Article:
See the Brimstones and Adders in April, listen to Nightingales and Cuckoos in May. Watch butterflies in June (especially the marbled whites), and Glow worms in July.

Come September, forage for mushrooms and as the season draws to a close, listen to the haunting deer rut throughout October. 

Foraging at the Secret Campsite

Your days schedule

Bask in this change of scenery, an upturn in creativity and …

…rather than the frenetic commute you can lie in bed a little longer, listening to the dawn chorus. Pop on the boots and explore the neighbouring woods, before coffee and breakfast and the 90 second walk to your new desk. 

After lunch at your tent and a peaceful afternoon of toil, why not finish the day with a walk along the seafront at Seaford, or a quiet campfire. Then drift off, under the stars, to the sounds of owls in their neighbouring woods.

Campfires at the Secret Campsite


You can always choose to stay in one of our Secret Shelters, choose from the Okra, the Gridshell or sleep up high in the Tree Tent.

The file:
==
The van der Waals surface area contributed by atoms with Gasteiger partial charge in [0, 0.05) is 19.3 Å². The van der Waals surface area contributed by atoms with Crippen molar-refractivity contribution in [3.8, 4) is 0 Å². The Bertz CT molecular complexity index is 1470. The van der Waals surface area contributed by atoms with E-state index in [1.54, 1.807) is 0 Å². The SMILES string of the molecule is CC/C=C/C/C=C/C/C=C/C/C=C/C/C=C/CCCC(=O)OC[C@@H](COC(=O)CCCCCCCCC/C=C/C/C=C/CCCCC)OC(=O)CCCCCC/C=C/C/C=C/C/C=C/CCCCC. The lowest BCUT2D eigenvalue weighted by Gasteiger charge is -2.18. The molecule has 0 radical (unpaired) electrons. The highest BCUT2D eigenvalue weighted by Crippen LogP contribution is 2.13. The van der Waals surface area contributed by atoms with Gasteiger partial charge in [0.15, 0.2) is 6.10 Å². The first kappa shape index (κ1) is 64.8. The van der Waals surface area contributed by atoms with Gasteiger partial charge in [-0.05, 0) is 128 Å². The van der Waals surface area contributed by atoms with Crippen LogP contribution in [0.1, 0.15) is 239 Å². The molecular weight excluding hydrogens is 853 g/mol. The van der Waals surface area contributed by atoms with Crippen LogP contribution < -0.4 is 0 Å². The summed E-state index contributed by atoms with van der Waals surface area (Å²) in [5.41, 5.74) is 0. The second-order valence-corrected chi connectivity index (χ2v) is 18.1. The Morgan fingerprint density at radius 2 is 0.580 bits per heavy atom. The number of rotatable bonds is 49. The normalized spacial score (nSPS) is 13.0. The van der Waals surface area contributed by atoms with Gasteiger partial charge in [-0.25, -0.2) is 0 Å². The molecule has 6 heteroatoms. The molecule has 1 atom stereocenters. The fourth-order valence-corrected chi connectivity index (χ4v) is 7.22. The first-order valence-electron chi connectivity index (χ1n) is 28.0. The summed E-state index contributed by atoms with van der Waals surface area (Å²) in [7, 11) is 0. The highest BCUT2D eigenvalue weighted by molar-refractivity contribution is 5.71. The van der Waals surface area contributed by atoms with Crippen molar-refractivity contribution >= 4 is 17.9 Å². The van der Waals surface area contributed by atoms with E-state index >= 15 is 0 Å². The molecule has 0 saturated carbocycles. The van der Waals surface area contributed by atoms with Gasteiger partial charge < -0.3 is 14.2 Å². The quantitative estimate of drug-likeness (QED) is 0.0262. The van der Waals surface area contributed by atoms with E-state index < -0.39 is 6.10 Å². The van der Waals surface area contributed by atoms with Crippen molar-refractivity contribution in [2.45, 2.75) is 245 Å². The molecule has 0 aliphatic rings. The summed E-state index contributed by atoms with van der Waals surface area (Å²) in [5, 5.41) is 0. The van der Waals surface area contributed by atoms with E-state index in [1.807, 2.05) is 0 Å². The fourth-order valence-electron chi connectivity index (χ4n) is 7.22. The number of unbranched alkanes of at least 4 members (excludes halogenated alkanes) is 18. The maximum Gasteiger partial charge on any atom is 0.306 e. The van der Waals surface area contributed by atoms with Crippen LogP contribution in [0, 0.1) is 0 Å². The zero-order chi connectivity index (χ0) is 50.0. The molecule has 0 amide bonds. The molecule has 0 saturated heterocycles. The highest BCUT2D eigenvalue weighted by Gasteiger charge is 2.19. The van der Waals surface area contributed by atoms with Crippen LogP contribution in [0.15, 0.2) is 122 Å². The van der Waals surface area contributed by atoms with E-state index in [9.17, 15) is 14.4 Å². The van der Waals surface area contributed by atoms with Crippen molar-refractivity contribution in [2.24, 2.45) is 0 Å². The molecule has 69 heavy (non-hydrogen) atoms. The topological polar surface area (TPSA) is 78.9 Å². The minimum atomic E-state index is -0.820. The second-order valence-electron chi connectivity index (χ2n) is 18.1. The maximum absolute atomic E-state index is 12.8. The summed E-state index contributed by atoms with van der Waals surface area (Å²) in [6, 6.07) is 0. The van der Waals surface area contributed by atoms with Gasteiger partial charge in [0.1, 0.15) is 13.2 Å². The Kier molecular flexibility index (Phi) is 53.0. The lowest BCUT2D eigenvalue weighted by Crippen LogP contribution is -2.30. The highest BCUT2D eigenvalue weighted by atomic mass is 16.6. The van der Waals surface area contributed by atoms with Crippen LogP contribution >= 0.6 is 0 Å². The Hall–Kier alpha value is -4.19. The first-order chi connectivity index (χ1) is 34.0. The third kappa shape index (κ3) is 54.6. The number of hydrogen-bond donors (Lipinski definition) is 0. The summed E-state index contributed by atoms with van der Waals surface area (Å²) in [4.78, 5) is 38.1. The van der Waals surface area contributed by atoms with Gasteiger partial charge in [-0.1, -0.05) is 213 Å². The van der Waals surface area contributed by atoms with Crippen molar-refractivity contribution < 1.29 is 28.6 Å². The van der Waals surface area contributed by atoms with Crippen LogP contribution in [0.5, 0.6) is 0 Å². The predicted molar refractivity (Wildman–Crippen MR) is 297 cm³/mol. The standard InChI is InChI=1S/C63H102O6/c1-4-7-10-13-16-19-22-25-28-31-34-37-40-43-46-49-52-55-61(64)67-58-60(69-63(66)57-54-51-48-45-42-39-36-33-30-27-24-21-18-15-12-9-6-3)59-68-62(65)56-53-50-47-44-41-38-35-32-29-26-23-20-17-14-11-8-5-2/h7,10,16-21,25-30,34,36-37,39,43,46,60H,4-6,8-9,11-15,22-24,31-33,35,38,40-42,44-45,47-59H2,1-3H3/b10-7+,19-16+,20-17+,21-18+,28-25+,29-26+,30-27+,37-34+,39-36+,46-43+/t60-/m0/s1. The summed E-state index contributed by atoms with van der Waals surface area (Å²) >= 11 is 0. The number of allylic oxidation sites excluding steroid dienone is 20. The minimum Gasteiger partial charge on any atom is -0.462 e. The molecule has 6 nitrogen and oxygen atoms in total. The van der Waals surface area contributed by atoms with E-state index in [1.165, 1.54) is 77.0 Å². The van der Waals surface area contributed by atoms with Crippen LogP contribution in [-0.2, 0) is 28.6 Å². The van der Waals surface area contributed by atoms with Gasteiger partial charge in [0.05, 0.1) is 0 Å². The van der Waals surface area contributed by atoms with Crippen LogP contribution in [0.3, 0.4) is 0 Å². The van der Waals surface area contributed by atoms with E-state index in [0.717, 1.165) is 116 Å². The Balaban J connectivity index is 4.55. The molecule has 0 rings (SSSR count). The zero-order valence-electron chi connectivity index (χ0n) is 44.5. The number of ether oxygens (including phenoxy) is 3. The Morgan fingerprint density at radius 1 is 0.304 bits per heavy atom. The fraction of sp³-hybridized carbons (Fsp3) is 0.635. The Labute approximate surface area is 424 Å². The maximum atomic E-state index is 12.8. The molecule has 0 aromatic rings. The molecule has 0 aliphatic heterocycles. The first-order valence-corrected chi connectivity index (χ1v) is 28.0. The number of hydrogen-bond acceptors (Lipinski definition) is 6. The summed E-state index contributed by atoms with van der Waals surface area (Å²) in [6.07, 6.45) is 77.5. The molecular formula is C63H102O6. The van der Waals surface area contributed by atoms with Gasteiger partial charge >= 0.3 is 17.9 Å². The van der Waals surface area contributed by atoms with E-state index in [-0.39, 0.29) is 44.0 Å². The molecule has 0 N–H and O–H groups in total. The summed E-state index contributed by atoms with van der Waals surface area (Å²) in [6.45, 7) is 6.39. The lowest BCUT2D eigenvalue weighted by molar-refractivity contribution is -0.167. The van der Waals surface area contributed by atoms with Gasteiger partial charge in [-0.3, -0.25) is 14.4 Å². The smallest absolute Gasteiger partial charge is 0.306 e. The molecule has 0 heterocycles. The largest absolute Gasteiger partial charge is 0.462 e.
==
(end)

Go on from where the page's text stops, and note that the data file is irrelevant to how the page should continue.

The Okra, at the Secret Campsite

The small print

The Secret Office is only available on weekdays, outside the school holidays. It cost £21 per desk per day. It’s open to all over 18 years. This is a quiet, peaceful office and not suited for those who need to make lots of phone calls. 

How to bagsy a desk

Call Tim on 01273 401100 and request a window seat or aisle!

Singing with Nightingales, close to the Secret Campsite

So beautiful

Last night we listened to the Nightingales sing. It was beautiful. We felt very privileged to hear them, amidst such quietening news that they will likely be extinct in around 40 years. Future generations will never hear them sing.